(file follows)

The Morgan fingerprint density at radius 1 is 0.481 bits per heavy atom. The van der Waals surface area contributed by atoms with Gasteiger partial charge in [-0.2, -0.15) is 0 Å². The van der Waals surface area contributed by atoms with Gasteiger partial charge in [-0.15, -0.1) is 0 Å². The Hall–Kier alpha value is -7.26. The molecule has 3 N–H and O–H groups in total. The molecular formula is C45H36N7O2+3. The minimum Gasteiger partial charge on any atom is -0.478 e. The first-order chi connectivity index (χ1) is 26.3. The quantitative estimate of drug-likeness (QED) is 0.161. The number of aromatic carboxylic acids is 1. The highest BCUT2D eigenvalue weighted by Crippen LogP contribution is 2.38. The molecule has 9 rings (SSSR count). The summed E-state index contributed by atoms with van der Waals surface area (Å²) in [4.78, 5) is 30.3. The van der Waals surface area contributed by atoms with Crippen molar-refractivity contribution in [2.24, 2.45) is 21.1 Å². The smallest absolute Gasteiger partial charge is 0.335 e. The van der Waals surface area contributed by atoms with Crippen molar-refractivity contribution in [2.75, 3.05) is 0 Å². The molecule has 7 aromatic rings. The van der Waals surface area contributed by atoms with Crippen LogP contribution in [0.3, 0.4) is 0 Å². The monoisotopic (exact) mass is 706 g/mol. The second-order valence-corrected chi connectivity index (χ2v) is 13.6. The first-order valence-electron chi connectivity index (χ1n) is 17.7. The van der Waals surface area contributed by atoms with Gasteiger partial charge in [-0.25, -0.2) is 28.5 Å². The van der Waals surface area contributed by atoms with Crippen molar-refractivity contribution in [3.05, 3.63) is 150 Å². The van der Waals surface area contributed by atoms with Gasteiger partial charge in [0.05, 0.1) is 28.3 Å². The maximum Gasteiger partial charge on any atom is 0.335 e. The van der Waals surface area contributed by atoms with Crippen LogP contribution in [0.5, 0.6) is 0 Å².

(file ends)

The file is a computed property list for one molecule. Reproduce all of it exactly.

The Morgan fingerprint density at radius 1 is 0.481 bits per heavy atom. The van der Waals surface area contributed by atoms with Gasteiger partial charge in [-0.2, -0.15) is 0 Å². The van der Waals surface area contributed by atoms with Gasteiger partial charge in [-0.15, -0.1) is 0 Å². The Hall–Kier alpha value is -7.26. The molecule has 3 N–H and O–H groups in total. The molecular formula is C45H36N7O2+3. The minimum Gasteiger partial charge on any atom is -0.478 e. The first-order chi connectivity index (χ1) is 26.3. The quantitative estimate of drug-likeness (QED) is 0.161. The number of aromatic carboxylic acids is 1. The highest BCUT2D eigenvalue weighted by Crippen LogP contribution is 2.38. The molecule has 9 rings (SSSR count). The summed E-state index contributed by atoms with van der Waals surface area (Å²) in [4.78, 5) is 30.3. The van der Waals surface area contributed by atoms with Crippen molar-refractivity contribution in [2.24, 2.45) is 21.1 Å². The smallest absolute Gasteiger partial charge is 0.335 e. The van der Waals surface area contributed by atoms with Crippen molar-refractivity contribution in [2.75, 3.05) is 0 Å². The molecule has 7 aromatic rings. The van der Waals surface area contributed by atoms with Crippen LogP contribution in [0.3, 0.4) is 0 Å². The monoisotopic (exact) mass is 706 g/mol. The second-order valence-corrected chi connectivity index (χ2v) is 13.6. The first-order valence-electron chi connectivity index (χ1n) is 17.7. The van der Waals surface area contributed by atoms with Gasteiger partial charge in [-0.25, -0.2) is 28.5 Å². The van der Waals surface area contributed by atoms with Crippen molar-refractivity contribution in [3.05, 3.63) is 150 Å². The van der Waals surface area contributed by atoms with Gasteiger partial charge in [0.05, 0.1) is 28.3 Å². The maximum Gasteiger partial charge on any atom is 0.335 e. The van der Waals surface area contributed by atoms with Crippen LogP contribution in [0.5, 0.6) is 0 Å².